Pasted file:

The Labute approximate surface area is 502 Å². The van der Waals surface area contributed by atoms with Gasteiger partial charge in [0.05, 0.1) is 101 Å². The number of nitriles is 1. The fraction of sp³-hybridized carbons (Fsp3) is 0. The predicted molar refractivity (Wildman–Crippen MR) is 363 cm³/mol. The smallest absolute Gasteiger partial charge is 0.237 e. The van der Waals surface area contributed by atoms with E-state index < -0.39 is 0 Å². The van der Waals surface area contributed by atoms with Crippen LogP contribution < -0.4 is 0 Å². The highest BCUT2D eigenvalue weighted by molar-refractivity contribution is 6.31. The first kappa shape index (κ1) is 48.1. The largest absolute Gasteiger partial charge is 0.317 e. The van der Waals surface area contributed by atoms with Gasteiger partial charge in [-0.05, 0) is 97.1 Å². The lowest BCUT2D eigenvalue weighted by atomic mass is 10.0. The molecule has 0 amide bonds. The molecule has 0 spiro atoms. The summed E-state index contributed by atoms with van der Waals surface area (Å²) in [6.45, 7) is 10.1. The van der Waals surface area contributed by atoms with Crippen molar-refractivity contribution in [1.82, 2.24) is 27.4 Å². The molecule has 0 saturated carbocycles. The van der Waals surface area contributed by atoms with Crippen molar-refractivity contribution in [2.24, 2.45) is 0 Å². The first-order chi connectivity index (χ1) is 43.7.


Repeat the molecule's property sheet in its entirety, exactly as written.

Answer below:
The Labute approximate surface area is 502 Å². The van der Waals surface area contributed by atoms with Gasteiger partial charge in [0.05, 0.1) is 101 Å². The number of nitriles is 1. The fraction of sp³-hybridized carbons (Fsp3) is 0. The predicted molar refractivity (Wildman–Crippen MR) is 363 cm³/mol. The smallest absolute Gasteiger partial charge is 0.237 e. The van der Waals surface area contributed by atoms with E-state index < -0.39 is 0 Å². The van der Waals surface area contributed by atoms with Crippen LogP contribution < -0.4 is 0 Å². The highest BCUT2D eigenvalue weighted by molar-refractivity contribution is 6.31. The first kappa shape index (κ1) is 48.1. The largest absolute Gasteiger partial charge is 0.317 e. The van der Waals surface area contributed by atoms with Gasteiger partial charge in [-0.05, 0) is 97.1 Å². The lowest BCUT2D eigenvalue weighted by atomic mass is 10.0. The molecule has 0 amide bonds. The molecule has 0 spiro atoms. The summed E-state index contributed by atoms with van der Waals surface area (Å²) in [6.45, 7) is 10.1. The van der Waals surface area contributed by atoms with Crippen molar-refractivity contribution in [1.82, 2.24) is 27.4 Å². The molecule has 0 saturated carbocycles. The van der Waals surface area contributed by atoms with Crippen molar-refractivity contribution in [2.24, 2.45) is 0 Å². The first-order chi connectivity index (χ1) is 43.7.